The murders of two 14-year-old best friends had stumped Broward investigators for decades. They now have more answers almost 50 years later.
In June 1975, Barbara Schreiber and Darlene Zetterower were hanging out on a bench in their Hollywood neighborhood, enjoying the summer before high school.
A white van pulled up, and the duo, who loved ones described as “inseparable,” hopped inside. Barbara and Darlene frequently hitchhiked, much to their parents’ surprise.
Days later, a family on a fishing outing discovered the girls’ bodies in Andytown, an area on the outskirts of the Everglades.
They were sexually assaulted and shot to death.
DNA solves a decades-old mystery
Over the years, detectives, crime scene investigators and sleuths took a crack at Barbara and Darlene’s case. But they turned up with little evidence and fewer answers.
Now, DNA shed more light on who was responsible for the girls’ murders, the Broward Sheriff’s Office announced last week. BSO Detective Andrew Gianino of the Cold Case Homicide team tested Darlene’s clothing and developed a full DNA profile of the suspect.
It turned out to be a match to Robert Clark Keebler, who died in 2019. Keebler had a criminal history in South Florida and California that included sexual assault, aggravated assault and armed robbery charges.
Keebler wasn’t a suspect in the case until the DNA hit.
For Gianino, the case of Barabara and Darlene was personal. He was set to retire last year but couldn’t leave knowing that the case was still unsolved.
“It was a very hard case to solve from the onset,” he said in a video. “I think what made this case live on and resonate with investigators is the innocence of these kids.”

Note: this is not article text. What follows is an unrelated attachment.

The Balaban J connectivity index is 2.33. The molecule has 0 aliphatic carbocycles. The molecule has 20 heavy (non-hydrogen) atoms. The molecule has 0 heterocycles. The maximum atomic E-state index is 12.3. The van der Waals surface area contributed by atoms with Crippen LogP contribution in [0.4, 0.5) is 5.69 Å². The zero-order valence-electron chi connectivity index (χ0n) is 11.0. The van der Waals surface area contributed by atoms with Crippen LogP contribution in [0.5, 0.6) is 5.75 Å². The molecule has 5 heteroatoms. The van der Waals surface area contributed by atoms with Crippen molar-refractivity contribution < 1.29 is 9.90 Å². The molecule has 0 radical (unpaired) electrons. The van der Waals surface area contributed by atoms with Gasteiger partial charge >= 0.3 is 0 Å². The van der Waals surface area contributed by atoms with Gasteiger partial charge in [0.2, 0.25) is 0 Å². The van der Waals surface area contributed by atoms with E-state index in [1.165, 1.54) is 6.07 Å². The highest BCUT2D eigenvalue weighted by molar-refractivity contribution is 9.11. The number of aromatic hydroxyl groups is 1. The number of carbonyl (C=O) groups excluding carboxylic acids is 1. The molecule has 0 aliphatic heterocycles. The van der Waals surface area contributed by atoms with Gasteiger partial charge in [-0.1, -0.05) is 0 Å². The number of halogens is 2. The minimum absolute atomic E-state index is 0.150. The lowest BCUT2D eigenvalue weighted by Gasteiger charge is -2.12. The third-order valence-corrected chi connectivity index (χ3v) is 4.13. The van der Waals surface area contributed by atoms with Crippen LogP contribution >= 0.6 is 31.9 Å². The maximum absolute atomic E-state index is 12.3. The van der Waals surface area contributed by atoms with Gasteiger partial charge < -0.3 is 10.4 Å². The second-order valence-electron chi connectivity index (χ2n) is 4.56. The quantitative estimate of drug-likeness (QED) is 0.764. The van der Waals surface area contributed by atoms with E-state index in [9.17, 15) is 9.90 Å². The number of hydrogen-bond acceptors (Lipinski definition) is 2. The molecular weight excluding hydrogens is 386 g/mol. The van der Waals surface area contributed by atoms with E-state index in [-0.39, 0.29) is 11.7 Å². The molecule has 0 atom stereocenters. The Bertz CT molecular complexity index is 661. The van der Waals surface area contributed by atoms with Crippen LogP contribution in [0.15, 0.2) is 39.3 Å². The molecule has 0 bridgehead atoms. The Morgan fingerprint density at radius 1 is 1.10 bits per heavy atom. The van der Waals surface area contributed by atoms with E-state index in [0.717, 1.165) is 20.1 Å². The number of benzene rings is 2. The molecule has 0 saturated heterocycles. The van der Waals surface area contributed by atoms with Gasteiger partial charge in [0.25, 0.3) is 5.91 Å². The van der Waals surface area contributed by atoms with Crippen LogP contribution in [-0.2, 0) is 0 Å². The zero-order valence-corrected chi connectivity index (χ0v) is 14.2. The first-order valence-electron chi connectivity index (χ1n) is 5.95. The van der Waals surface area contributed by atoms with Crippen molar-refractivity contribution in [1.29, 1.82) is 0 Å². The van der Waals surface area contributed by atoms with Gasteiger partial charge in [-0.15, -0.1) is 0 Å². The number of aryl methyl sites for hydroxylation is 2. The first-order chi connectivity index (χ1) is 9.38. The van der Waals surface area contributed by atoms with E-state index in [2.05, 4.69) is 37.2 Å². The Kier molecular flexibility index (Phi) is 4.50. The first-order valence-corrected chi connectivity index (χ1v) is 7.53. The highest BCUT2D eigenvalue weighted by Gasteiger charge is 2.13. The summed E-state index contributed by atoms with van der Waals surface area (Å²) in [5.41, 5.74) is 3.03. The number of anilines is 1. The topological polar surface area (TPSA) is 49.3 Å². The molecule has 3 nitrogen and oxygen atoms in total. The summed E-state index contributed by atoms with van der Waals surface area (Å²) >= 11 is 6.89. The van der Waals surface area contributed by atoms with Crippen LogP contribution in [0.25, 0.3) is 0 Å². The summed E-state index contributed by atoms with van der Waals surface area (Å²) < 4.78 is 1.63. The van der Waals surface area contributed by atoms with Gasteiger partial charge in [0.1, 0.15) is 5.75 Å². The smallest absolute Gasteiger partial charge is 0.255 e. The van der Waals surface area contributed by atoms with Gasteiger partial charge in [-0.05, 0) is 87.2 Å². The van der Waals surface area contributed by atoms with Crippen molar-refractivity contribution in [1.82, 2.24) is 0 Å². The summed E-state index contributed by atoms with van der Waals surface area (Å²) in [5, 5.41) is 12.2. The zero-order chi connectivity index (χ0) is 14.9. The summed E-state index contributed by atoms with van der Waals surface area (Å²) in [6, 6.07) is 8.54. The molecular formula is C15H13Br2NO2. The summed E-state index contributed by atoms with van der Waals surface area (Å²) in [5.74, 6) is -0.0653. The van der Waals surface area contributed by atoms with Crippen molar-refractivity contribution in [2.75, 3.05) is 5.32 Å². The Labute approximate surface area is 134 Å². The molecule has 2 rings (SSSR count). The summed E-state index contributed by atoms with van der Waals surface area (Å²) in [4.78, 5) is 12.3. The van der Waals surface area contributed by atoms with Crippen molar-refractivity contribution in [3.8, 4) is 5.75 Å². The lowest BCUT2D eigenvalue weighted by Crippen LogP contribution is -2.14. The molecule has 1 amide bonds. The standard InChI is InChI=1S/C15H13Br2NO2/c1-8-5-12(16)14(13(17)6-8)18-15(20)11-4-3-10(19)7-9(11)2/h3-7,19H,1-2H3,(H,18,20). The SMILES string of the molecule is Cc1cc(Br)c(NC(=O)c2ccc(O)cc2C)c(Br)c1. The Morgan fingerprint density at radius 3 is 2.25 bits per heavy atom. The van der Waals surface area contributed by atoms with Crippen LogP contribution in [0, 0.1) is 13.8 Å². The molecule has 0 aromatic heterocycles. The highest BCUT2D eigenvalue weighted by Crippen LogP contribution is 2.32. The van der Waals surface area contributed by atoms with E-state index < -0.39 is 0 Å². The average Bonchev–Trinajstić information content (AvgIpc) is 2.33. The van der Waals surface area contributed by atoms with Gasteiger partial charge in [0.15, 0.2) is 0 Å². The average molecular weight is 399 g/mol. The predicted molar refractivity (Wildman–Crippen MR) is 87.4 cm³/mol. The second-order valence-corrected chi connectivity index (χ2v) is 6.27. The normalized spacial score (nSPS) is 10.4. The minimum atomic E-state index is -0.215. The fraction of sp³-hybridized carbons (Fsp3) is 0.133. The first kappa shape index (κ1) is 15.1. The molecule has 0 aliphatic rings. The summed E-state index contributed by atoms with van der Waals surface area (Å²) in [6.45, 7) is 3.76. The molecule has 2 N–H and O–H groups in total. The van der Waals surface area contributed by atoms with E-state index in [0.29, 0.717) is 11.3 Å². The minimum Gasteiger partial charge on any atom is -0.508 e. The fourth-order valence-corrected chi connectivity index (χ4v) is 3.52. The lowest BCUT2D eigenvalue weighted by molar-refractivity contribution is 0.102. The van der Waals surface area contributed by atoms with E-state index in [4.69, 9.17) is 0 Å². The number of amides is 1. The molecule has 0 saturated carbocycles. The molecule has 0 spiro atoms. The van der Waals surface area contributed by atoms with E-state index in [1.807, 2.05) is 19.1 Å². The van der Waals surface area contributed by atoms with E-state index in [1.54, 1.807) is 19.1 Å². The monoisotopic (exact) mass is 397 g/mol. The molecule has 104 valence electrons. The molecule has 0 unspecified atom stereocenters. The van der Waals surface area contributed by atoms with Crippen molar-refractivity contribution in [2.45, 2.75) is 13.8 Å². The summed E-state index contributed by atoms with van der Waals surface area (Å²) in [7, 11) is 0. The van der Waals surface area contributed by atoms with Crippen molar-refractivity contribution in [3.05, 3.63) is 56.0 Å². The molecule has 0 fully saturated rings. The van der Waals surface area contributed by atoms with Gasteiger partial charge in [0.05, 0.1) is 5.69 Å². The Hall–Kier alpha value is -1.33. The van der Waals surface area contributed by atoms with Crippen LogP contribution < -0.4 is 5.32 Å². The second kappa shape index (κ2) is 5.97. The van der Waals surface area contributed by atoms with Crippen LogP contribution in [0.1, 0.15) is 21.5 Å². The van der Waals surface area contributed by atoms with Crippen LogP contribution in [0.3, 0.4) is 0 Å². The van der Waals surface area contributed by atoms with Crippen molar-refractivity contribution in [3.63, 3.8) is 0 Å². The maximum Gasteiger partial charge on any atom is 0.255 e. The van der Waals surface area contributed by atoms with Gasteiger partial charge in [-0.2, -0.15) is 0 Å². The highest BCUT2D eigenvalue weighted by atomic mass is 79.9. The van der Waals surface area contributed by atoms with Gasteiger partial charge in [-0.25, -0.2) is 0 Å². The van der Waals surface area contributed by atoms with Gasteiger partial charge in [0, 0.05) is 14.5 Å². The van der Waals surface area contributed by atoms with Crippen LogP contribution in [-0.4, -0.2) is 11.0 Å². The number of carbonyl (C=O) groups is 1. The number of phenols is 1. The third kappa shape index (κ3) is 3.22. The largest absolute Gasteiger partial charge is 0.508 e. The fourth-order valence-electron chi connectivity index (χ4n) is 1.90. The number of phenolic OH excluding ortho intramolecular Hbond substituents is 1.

Gianino and other detectives are now reexamining the cases of other murdered women found in the same general area. These unsolved killings, which occurred from 1975 to 1976 in Broward and Miami-Dade, are known as the Flat Tire murders.
“We’re looking back at all of the other murders that took place out here to see if there’s DNA evidence to tie [Keebler] into those cases.”
Gianino also believes someone else was involved in the murders. He’s asking the public for information about the murders, the possible second suspect, Keebler — and his connection to the girls.
“For two 14-year-old girls to be murdered in such a way, it’s just sad,” Gianino said in a video. “There’s just no other way to explain it. Senseless, actually.”
Remembering Barbara and Darlene
Gail Cavaco remembers her friend Darlene as a fun-going girl with lots of character. She also remembers seeing her hanging out with Barbara on the bench that day — and the white van. Darlene had even asked Cavaco to join them, but her father had said no.
“I was scared for them because I didn’t know what was going on,” Cavaco said. “And thank God that I didn’t follow up to go with them.”
Reflecting on the tragedy, Cavaco remembers the girls’ murder as a terrible time for anyone who knew them.
“It was hard. It was really hard on all of us because our lives changed,” she said. “It’s been many years, and I would love to see the closure.”
In 1979, Barbara’s mother Joyce Tate told the Miami Herald about how she suffered and processed her daughter’s death.
“I’ve been under medical care and taking sedatives since Barbara died,” Tate said. “I think I’m slowly coming to grips with it, with the help of the Bible.”
Anyone with information on the murders of Barbara Schreiber and Darlene Zetterower should contact Det. Andrew Gianino at 954-321-4376. If you wish to remain anonymous, please contact Broward Crime Stoppers at 954-493-TIPS (8477).